Japan to buy long-range missiles for first time
Japan will for the first time buy long-range missiles to counter the country's "increasingly severe" national security situation, Defense Minister Itsunori Onodera said, CNN reports.
"We will implement stand-off missiles capable of defending ourselves adequately, when we are outside the range of the opponent, in order to ensure the safety of the Self Defense Force and to defend our nation effectively," Onodera told reporters.
A spokesman from Onodera's office told CNN Japan will be purchasing two types of missiles -- Long Range Anti-Ship Missiles and Joint Air-to-Surface Standoff Missiles -- from Lockheed Martin to put on its F-15 fighter jets.
It will also buy Joint Strike Missiles from the Norwegian company Kongsberg to be deployed on new, state-of-the-art F-35 stealth fighter jets which are just joining the Japan Air Self Defense Force fleet.
The spokesman also said Japan will be making an additional request in next year's budget to make the purchase.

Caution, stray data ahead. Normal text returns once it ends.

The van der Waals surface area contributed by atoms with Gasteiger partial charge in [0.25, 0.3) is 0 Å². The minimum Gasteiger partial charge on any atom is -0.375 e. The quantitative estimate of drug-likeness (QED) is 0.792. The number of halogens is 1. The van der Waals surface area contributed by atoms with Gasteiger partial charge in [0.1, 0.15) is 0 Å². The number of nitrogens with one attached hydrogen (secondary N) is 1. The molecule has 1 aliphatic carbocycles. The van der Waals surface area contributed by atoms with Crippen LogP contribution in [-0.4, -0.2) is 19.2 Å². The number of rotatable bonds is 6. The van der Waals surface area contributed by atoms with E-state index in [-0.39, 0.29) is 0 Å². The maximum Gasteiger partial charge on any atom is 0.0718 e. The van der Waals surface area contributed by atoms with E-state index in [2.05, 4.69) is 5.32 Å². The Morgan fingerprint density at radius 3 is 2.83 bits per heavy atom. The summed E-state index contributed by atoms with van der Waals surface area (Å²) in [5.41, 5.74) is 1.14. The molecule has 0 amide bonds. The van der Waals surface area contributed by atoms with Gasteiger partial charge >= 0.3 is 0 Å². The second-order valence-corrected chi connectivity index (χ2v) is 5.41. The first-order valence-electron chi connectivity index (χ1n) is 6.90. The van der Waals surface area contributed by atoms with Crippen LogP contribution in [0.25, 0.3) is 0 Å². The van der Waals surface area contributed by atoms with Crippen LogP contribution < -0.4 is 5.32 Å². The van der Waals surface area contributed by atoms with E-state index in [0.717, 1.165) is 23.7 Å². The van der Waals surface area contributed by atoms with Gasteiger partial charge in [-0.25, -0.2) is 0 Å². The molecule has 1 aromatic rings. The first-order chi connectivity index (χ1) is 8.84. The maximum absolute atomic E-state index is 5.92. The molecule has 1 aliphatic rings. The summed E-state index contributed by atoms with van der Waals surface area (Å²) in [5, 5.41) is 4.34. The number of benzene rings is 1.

Though Onodera did not mention North Korea by name in the announcement, Pyongyang's fast-progressing nuclear and missile programs have had Japan and other countries in East Asia on edge. North Korean leader Kim Jong Un oversaw the test-firing of two missiles that overflew northern Japan this year, which set off warning sirens. The United Nations passed the most punishing sanctions ever levied against North Korea shortly after.
"North Korea's advancements made it inevitable that Tokyo and Seoul would purchase standoff strike capabilities," Adam Mount, a senior fellow at the Federation of American Scientists, told CNN in an email.
"Standoff missiles will ensure that Japan has a credible response to attacks against its territory, which will help them deter these strikes in the first place."
The news of the purchase itself comes about a month after US President Donald Trump visited Tokyo and suggested Japan should buy US military equipment.